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To parents who have children with a sociopathic partner: There is hope

Photo by Photostock at Free Digital Images.net

Photo by Photostock at Free Digital Images.net

Editor’s note: This story was contributed by the Lovefraud reader who posts under the name “Getting There.”

I am guessing my story has many similarities to other victims of a sociopath. I fell in love with a façade. Charming, witty, so attentive, madly in love, a whirlwind intense romance followed by a long slow cruel erosion of my personality. By the time I plucked up the courage to finish the relationship some 13 years later, we had 2 children, a daughter and a son. I was convinced that everything was my fault, I was mad and a terrible human being. For months and months, I chanted a mantra, ‘ This is not all my fault. There were 2 people in our relationship. Life will get better!’ This helped.

It was only after we split up, when I did some research, I realised I had been living with a sociopath.

This happened 20 years ago and it has been a roller coaster. At the beginning the children stayed with me and we seemed to have settled into a routine of them spending time at their Dads regularly. However, a systematic, insidious process of alienation by their father towards me lead them both to eventually move to their father’s house. For a period of 10 years I saw them a handful of times. When I look back on this, the bleakest time of my life, it’s a blur of pain and tears. Waking every morning with a stomach clenching realisation, no it’s not a bad dream, they were no longer in my life and I cannot keep them safe.

I tried everything I could think of to gain access to see them. I engaged the British court system to no avail. He ignored the family court reports that stated the long term damage it was having on the children not seeing their Mum and broke every visit agreement. I paid for us both to go to mediation to try and find an agreement. Again he would agree to arrange for me to see them and then inevitably they would not turn up. Nothing worked. I realised that me wanting to see my children was being twisted by him as me threatening them. So, I made the most difficult decision of my life. I chose to stand back and wait. I continued to send birthday and Christmas presents hoping they would see there was always an open door back to see me though I never knew if they were received.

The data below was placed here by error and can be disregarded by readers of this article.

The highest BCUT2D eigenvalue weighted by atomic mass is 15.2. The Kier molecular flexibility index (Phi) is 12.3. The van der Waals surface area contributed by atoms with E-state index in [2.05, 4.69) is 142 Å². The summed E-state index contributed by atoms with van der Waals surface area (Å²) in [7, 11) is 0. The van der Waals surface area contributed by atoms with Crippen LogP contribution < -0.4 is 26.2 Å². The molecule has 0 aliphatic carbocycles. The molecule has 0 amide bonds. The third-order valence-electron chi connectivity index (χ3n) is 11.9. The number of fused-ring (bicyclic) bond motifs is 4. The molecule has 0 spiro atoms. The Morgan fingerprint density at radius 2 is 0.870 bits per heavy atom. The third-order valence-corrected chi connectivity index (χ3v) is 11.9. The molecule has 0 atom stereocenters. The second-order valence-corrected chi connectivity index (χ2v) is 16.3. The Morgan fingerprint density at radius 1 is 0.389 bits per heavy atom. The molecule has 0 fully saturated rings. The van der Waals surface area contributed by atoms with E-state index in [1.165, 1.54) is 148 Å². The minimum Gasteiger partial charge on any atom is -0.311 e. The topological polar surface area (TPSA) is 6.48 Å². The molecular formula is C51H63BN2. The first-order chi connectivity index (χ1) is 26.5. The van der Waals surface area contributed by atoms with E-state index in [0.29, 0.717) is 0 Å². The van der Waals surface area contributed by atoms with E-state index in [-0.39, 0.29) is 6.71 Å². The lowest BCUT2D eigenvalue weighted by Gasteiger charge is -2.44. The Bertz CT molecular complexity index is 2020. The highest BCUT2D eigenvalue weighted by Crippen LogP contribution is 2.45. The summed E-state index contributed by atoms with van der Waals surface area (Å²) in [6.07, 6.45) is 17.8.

With the help of my new husband I discovered an unknown well of hope inside me. I kept thinking, they will come back someday and when they do I must be a well person who can be their Mum for them again. From the day we split up I vowed I would never say a bad thing about their father to them. No matter how hurt I have been or how much he has hurt them 50% of them is his DNA and for me to be negative about him is the same as me saying 50% of them is worthless.

When my daughter was 16 she made contact. Torn between euphoric elation on my behalf and caution on both sides we re-established a relationship. For a while this went well, but she was used to being in an environment she referred to as Team Hate. She told me how her, father, his girlfriend and sometimes her brother would have long chats about how awful I was and how I was to blame for everything bad that was happening in their lives. She wanted me to do the same about him but I stuck to my vow and eventually she turned away in frustration. What ensued was years of a cycle of her pulling me towards her then verbally hitting out at me followed by months of silence and refusal to have contact, finally ending in her ringing me to tell me she never wanted to see or talk to me. That was over 2 years ago. I have not given up hope. When we were together I told her again and again I will always be her Mum and here for her when she needs me. She has now ended contact with both her father, his girlfriend and her brother. I hear she is in counseling, so my fingers are crossed she can find some peace which I hope will lead her to see me.

Despite all my fears of never seeing my son again he moved in with us a few years ago. He was in a terrible state. Underweight, paranoid and hearing voices. At last, I thought I can help my son. It was not easy he was very wary of me and we developed a new relationship. One based on a mother and son estranged for so long. He stopped smoking skunk which had exacerbated his mental health problems, spent time with an excellent counselor, put on weight and slowly he has healed. He is aware he will always have to monitor his mental state and is learning to recognize the signals of him spiraling back down. He has started building up his own business and is still with me.

We only talk about his father if he brings up the subject and I stay neutral. He tells me his Dad has been diagnosed with leukemia and has refused to see him in the last 7 months because he has been having chemotherapy. He has told him how hurt this has made him feel that he denied him contact. His father’s response was to tell him he would come over in the next few weeks to spend time with him. I hope the prediction in my head is wrong that his father will, once again let him down but I have come to realise I cannot protect my children from this man but I can be there for them when they need a loving parent in their lives. To help them to see they are both wonderful people who can overcome the pain that life can bring.

Parents out there who have been in a similar situation, don’t give up hope. Keep on with your lives despite the gaping hole of the loss of your children. Look after yourselves so you can be the parent they will so desperately need when they finally remove themselves from the horrible mindset known as sociopathy.



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